Follow-Up Observations of PTFO 8-8695: A 3 MYr Old T-Tauri Star Hosting a Jupiter-mass Planetary Candidate
We present Spitzer 4.5 μm light curve observations, Keck NIRSPEC radial velocity observations, and LCOGT optical light curve observations of PTFO 8-8695, which may host a Jupiter-sized planet in a very short orbital period (0.45 days). Previous work by van Eyken et al. and Barnes et al. predicts that the stellar rotation axis and the planetary orbital plane should precess with a period of 300–600 days. As a consequence, the observed transits should change shape and depth, disappear, and reappear with the precession. Our observations indicate the long-term presence of the transit events (>3 years), and that the transits indeed do change depth, disappear and reappear. The Spitzer observations and the NIRSPEC radial velocity observations (with contemporaneous LCOGT optical light curve data) are consistent with the predicted transit times and depths for the M⋆=0.34 M⊙ precession model and demonstrate the disappearance of the transits. An LCOGT optical light curve shows that the transits do reappear approximately 1 year later. The observed transits occur at the times predicted by a straight-forward propagation of the transit ephemeris. The precession model correctly predicts the depth and time of the Spitzer transit and the lack of a transit at the time of the NIRSPEC radial velocity observations. However, the precession model predicts the return of the transits approximately 1 month later than observed by LCOGT. Overall, the data are suggestive that the planetary interpretation of the observed transit events may indeed be correct, but the precession model and data are currently insufficient to confirm firmly the planetary status of PTFO 8-8695b.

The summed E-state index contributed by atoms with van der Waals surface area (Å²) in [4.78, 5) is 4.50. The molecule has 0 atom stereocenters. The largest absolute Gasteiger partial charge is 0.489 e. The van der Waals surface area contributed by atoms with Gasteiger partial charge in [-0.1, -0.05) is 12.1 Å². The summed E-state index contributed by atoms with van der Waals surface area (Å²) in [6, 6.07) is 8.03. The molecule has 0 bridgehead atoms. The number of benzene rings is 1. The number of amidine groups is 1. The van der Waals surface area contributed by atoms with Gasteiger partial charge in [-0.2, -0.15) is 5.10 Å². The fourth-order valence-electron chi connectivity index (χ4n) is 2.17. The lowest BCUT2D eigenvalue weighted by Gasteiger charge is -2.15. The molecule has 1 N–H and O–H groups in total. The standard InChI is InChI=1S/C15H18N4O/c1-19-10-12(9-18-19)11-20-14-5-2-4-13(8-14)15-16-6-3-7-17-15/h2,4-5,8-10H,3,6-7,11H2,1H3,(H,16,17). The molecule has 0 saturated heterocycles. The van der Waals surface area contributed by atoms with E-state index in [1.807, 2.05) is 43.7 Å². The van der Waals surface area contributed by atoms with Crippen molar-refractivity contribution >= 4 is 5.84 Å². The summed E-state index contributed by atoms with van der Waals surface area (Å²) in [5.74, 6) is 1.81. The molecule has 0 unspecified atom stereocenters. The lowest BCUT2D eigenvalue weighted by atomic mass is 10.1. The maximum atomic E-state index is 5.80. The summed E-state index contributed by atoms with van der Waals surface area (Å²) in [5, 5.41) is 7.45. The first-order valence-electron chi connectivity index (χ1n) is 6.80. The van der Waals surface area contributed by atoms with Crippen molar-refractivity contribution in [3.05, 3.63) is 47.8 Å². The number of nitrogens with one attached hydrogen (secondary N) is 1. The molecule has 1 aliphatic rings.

© 2015 The American Astronomical Society. Received 2014 October 8; accepted 2015 June 29; published 2015 August 7. D.R.C. would like to dedicate this paper to his dad Robert A. Ciardi (1940–2013). Robert Ciardi had a passion for learning and knowledge and, in particular, for science. While not able to pursue a career in science for himself, he never stopped thinking and growing, and through his love and encouragement, D.R.C. was able to pursue his own love of exploration and science. In many ways, Robert Ciardi was more excited about this discovery than the authors on this paper. He will be greatly missed. Thank you, Dad. Some of the data presented herein were obtained at the W. M. Keck Observatory, which is operated as a scientific partnership among the California Institute of Technology, the University of California and the National Aeronautics and Space Administration. The Observatory was made possible by the generous financial support of the W. M. Keck Foundation. The authors wish to recognize and acknowledge the significant cultural role and reverence that the summit of Mauna Kea has always had within the indigenous Hawaiian community. We are most fortunate to have the opportunity to conduct observations from this mountain. This research has made use of the LCOGT Archive, which is operated by the California Institute of Technology, under contract with the Las Cumbres Observatory Global Telescope Network. This work is based, in part, on observations made with the Spitzer Space Telescope, which is operated by the Jet Propulsion Laboratory, California Institute of Technology under a contract with NASA. This research has made use of the NASA Exoplanet Archive, which is operated by the California Institute of Technology, under contract with the National Aeronautics and Space Administration under the Exoplanet Exploration Program. Portions of this work were performed at the California Institute of Technology under contract with the National Aeronautics and Space Administration. Facilities: Spitzer (IRAC) - Spitzer Space Telescope satellite, Keck:II (NIRSPEC) - , LCOGT - Las Cumbres Observatory Global Telescope.
Submitted - 1506.08719v1.pdf
Published - Ciardi_2015.pdf